3 min HO: Gibbons and Zwiers quotes and questions regarding sociocultural context Social and cultural processes influence how we and our students understand and use academic language.. That is why fish, fishbowls are common metaphors when discussing English language development. We are like fish in a fishbowl. Our world is the fishbowl and it is all we know. In English Learners Academic Literacy and Thinking: Learning in the Challenge Zone, Pauline Gibbons says that the fish doesn’t recognize the water in which it swims and Jeff Zweirs notes: “Because we are immersed in an ocean of academic language daily, it’s hard to notice the habits we automatically engage in to comprehend such language…When we become aware of our own habits and strategies, we can model them and make them available to our students.” (quotes on handout) As educators, we are swimming daily in academic language- as are our students. If we and are students do not recognize the water, or academic language, in which we are now swimming, there may be negative outcomes for many students- particularly those who are not familiar with standard English. To help our students swim through academic language and to help us, the teachers, navigate them through, WIDA has included sociocultural context in its Academic Language Chart. WIDA 2012 Amplification of ELD Standards p. 7 . Questions related to sociocultural context are on the bottom part of the quotes handout. fish-bowl-download

21 Sociocultural Context
5 min HO: bottom part of Zwiers_sociocultural context View the video clip, Ma & Pa Kettle Find Uranium, which is hyperlinked to the slide. (3.32 min). Say to participants that we will view a video clip to explore sociocultural context. After viewing the clip ask: 1)Why was this clip funny? (language of actors) 2)What factors affected the language used in the scenario? (actors’ social roles in clip, situation, register) 3) Why is sociocultural context important? (language – word choice, pronunciation, sentence structure- will vary with the context/students must be taught these variations)

22 Building Background Features
Concepts Linked to Students’ Background Bridge Past + New Learning Develop Key Vocabulary 1 min According to Michael Graves, vocabulary expert, English learners need to learn something like 40,000 words by the time they complete eighth grade. Other researchers tells us that you have to know 95% of the words in a text to understand it. Therefore, our students will need many opportunities, many approaches, and lots of motivation and encouragement to build strong vocabularies. (Hu, M., & Nation, P. (2000). Unknown vocabulary density and reading comprehension. Reading in a Foreign Language. 12(1), ) Content Words Academic Language Words and Word Parts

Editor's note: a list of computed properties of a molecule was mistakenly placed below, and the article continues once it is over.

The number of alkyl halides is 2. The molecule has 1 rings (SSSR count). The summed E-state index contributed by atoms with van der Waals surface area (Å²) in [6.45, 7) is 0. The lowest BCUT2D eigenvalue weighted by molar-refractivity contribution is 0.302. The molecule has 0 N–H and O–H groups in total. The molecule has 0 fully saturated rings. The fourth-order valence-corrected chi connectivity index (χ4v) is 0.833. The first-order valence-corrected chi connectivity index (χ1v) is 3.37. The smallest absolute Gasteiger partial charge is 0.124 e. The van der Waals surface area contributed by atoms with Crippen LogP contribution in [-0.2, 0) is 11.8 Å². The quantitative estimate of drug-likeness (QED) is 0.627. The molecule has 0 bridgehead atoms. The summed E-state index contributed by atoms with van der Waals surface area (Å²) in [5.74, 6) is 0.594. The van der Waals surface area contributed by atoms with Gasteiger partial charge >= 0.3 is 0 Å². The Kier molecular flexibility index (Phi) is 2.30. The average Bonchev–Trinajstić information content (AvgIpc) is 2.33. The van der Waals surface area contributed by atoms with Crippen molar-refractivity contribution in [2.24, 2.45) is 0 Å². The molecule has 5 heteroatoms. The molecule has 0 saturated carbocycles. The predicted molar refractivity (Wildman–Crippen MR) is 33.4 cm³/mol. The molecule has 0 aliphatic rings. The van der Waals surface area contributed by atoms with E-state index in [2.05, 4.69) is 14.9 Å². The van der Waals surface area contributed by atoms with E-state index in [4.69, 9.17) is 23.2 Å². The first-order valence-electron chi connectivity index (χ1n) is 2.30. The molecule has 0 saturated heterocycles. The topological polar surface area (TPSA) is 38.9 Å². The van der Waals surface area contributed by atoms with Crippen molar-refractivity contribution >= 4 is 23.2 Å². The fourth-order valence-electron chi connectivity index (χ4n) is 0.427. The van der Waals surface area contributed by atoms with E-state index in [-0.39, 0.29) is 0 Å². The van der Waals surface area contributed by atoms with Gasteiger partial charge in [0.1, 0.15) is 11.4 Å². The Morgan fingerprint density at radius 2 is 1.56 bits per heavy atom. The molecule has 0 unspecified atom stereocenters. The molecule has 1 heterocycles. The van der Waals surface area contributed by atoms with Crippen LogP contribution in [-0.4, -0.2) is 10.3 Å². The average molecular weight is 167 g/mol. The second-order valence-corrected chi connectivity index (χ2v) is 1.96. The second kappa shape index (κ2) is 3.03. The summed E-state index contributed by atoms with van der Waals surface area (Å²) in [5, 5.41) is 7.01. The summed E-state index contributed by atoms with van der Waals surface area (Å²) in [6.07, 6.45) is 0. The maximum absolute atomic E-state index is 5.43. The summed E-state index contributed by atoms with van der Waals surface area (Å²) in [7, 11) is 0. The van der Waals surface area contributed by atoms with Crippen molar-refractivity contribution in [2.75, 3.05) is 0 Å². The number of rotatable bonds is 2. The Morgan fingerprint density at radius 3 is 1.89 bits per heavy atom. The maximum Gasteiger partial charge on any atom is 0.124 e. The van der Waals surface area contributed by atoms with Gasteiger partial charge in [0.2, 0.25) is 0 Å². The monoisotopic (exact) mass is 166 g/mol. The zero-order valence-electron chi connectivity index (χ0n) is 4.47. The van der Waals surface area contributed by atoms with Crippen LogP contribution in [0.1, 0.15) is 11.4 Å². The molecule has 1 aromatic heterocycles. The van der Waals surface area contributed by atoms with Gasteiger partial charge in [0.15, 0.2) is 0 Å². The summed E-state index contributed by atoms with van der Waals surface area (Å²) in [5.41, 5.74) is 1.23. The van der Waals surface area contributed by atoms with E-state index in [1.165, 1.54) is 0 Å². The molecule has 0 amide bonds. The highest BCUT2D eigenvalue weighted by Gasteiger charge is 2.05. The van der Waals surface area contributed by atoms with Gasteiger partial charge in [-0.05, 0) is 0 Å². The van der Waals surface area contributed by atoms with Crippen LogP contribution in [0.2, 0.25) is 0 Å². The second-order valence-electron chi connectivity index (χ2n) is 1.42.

23 Determining Key Vocabulary
The SIOP Model Common Core State Standards WIDA 10 min Have participants look on p of Making Content Comprehensible to see how The SIOP Model defines the types of academic vocabulary that teachers need to focus on: (content vocabulary, general academic vocabulary--cross-curricular terms/process & function, word parts) Then, say, we will hear what Sue Pimentel, lead writer of the Common Core State Standards English Language Arts has to say about vocabulary. Listen for what she calls language. (Language is Power.) Play for 4.50 minutes (end when you hear) “…vocabulary becomes really key and really important.” Note: CCSS Appendix A discusses: need for repeated exposure in a variety of contexts to the words students are trying to learn Build rich and flexible word knowledge: word parts, word origins, word relationships Three tiers of words (Beck, McKeowan, Kucan) ExC-ELL takes this work and applies/adjusts it for ELLs Goes beyond vocabulary and discusses language forms and conventions, and text complexity ) Thirdly, we will see what WIDA says about vocabulary: WIDA goes beyond vocabulary to include language forms and conventions, and linguistic complexity (2012 WIDA Amplification of ELD Standards p.7) as critical pieces to teach.